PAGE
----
Theory of Weak Central Coherence. (The
pattern or gestalt).
 Taxonomies such as the different types of
insects or the Periodic Table to be able to
achieve coherence and predictability. This
can include an interest in the laws of
science, statutes and the Bible.
Perspective of the Person
With Asperger’s Syndrome
Achieving success in the intellectual world.
 Topics on conversation (confidence, fluency
and knowledge).
 The interest can be valued by peers.
 A successful career.
The best thing about
academia is that we get paid to
talk about our favorite topic
and students take notes and
feed back our words of wisdom
at exams”.
Perspective of the Person
With Asperger’s Syndrome
Enjoyment and Anxiety reduction.
 Survey results: Genuine enjoyment, comfort
and relaxation.(negative reinforcement).
 Facilitation or avoidance of social
Clinician’s Perspective.
Diagnosis (a change in ‘persona’).
 Morbid or macabre interests a sign of
Depression or bullying).
 Progression from an activity for pleasure to
a compulsive act. (OCD).
Society’s Perspective
Originality in Science and Art (Temple
“If the World Was Left to You Socialites,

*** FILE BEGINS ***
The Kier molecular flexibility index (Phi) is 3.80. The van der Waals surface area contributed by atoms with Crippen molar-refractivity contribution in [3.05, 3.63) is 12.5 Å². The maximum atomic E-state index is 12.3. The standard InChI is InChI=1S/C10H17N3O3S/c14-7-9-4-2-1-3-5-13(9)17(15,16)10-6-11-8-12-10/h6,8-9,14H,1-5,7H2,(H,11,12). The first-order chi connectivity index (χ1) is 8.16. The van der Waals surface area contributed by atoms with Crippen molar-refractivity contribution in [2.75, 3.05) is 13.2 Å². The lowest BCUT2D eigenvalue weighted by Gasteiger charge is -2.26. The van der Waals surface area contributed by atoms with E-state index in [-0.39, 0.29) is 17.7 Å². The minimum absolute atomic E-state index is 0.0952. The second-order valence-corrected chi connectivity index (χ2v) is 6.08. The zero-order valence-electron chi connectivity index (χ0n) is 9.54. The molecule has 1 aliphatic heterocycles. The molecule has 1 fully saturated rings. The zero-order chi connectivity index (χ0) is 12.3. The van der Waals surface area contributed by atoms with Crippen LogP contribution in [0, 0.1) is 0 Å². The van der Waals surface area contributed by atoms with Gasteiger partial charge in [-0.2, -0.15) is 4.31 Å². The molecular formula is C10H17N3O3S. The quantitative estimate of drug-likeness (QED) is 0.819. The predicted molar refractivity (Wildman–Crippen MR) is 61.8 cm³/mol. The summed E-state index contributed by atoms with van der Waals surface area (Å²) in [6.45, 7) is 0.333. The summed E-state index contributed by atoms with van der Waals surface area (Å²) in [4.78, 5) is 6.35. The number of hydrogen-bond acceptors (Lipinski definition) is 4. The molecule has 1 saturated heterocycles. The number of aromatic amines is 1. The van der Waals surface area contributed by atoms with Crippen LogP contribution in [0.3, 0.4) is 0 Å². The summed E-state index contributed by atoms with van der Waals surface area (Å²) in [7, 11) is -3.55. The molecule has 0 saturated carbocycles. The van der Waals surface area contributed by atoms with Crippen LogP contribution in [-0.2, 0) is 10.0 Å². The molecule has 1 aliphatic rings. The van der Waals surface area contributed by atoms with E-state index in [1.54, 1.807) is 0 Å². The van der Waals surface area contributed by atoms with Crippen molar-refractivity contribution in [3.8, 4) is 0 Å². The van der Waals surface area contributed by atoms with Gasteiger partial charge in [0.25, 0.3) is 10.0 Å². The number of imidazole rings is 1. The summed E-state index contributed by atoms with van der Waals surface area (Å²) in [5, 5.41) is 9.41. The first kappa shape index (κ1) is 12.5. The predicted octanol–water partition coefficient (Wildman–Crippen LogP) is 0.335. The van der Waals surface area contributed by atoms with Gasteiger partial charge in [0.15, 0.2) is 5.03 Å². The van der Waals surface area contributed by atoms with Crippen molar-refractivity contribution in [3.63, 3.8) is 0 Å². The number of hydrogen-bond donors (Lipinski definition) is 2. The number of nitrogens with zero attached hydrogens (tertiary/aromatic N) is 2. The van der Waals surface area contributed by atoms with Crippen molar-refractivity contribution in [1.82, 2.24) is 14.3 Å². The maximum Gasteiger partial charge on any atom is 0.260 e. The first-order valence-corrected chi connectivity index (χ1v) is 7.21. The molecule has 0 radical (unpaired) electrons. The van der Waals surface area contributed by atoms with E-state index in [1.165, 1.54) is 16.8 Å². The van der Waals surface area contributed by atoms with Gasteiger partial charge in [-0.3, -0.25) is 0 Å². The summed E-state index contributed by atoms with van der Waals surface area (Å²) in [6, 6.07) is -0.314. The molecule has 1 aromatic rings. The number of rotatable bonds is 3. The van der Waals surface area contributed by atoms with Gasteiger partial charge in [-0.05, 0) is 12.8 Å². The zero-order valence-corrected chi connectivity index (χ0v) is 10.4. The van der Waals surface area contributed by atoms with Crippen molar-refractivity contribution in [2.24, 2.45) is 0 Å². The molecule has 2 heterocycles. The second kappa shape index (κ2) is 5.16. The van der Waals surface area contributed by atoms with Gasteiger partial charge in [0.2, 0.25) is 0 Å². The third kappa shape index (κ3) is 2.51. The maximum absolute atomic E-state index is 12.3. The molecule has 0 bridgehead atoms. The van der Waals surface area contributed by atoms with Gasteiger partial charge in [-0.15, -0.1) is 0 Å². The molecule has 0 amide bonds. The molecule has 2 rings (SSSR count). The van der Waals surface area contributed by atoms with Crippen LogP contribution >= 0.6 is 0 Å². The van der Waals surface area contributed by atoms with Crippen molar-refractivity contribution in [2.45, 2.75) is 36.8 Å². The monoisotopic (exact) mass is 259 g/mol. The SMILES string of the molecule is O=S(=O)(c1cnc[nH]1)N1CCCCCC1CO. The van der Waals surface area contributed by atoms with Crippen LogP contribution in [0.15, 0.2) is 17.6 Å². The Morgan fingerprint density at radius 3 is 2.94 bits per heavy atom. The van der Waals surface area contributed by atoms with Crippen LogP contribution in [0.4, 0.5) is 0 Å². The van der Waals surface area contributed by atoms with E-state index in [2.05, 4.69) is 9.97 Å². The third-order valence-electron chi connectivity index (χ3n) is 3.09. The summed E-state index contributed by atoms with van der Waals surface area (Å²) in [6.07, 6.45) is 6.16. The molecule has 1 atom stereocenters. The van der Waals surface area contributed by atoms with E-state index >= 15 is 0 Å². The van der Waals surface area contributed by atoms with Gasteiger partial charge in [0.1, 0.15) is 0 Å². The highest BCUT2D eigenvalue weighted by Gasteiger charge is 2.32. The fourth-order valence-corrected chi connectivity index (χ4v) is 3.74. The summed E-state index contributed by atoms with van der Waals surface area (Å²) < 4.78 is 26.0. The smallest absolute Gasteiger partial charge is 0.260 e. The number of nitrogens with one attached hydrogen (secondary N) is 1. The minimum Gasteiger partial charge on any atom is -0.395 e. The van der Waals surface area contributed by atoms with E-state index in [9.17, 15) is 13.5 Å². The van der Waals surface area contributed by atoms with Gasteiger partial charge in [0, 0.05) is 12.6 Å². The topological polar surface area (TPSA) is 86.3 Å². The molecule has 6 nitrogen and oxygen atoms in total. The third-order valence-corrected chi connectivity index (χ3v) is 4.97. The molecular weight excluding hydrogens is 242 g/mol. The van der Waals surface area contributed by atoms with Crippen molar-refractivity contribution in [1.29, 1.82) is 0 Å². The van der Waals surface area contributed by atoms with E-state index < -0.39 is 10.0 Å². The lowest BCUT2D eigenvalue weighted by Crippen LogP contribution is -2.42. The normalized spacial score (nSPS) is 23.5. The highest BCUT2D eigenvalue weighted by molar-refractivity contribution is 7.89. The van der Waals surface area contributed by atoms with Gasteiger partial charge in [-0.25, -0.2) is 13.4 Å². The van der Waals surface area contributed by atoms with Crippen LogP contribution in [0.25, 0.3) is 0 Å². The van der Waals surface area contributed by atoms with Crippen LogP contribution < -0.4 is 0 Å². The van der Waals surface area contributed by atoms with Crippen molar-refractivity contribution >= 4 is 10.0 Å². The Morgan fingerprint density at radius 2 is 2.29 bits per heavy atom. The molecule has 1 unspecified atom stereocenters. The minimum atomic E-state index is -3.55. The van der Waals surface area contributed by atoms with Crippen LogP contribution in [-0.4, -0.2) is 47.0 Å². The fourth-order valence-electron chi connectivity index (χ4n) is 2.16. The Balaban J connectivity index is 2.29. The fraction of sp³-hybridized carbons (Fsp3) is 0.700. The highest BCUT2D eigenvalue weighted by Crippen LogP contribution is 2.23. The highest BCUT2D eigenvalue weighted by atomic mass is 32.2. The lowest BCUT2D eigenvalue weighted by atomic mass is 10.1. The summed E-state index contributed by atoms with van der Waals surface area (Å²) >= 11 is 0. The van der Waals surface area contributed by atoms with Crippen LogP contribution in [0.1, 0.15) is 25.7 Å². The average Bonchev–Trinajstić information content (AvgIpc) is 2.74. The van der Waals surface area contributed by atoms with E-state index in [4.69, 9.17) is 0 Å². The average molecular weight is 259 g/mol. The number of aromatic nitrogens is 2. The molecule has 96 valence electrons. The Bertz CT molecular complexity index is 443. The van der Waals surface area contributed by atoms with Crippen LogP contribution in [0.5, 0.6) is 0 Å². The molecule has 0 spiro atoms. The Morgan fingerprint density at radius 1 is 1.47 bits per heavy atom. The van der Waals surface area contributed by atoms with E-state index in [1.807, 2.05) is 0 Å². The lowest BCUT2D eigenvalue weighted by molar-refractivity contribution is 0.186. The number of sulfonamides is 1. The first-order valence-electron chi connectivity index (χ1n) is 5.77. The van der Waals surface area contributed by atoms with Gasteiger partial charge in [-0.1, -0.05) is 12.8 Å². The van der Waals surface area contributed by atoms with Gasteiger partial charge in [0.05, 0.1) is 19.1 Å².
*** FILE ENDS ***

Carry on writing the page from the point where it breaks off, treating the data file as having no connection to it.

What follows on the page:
We Would Still Be in Caves
Talking to Each Other”
Temple Grandin
Triggers to the Development
of a Special Interest
Association with fear or pleasure. ( a fear of
toilets leading to an interest in plumbing).
 Commemorative of a happy time (trains)
 To seek a simpler and happier world.
Motor Clumsiness
Locomotion (upper and lower limb
 Ball catching skills.
 Manual dexterity.
 Handwriting.
 Movement disorder. Motor tics such as
blinking and grimaces, vocal tics such as
clicks and animal noises.
Profile on an Intelligence Test.
 Verbalizers or Visualizers.
 Self-taught
 Mathematics and reading.
 Fear of failure.
 Refusal to do something unless it is perfect.
Encyclopedic memory.
 Solitary and idiosyncratic imaginative play.
 Preference for routines.
 Limited flexibility in thinking.
 Originality in problem solving.
Sensory Sensitivity
Sound sensitivity.
 Tactile sensitivity.
 Sensitivity to the taste or texture of food.
 Stoic in response to pain or temperature.
Profile of Abilities in Girls
Same pattern, less severe expression.
 Coping mechanisms:
a. Hiding and mimicking.
b. Imitation, doll play, peer support, reading.
less disruptive, rate of learning.
 Special interests (animals, classic
 Imaginary friends.
Profile of Abilities in Girls
Changing their name or adopting the
persona of another person.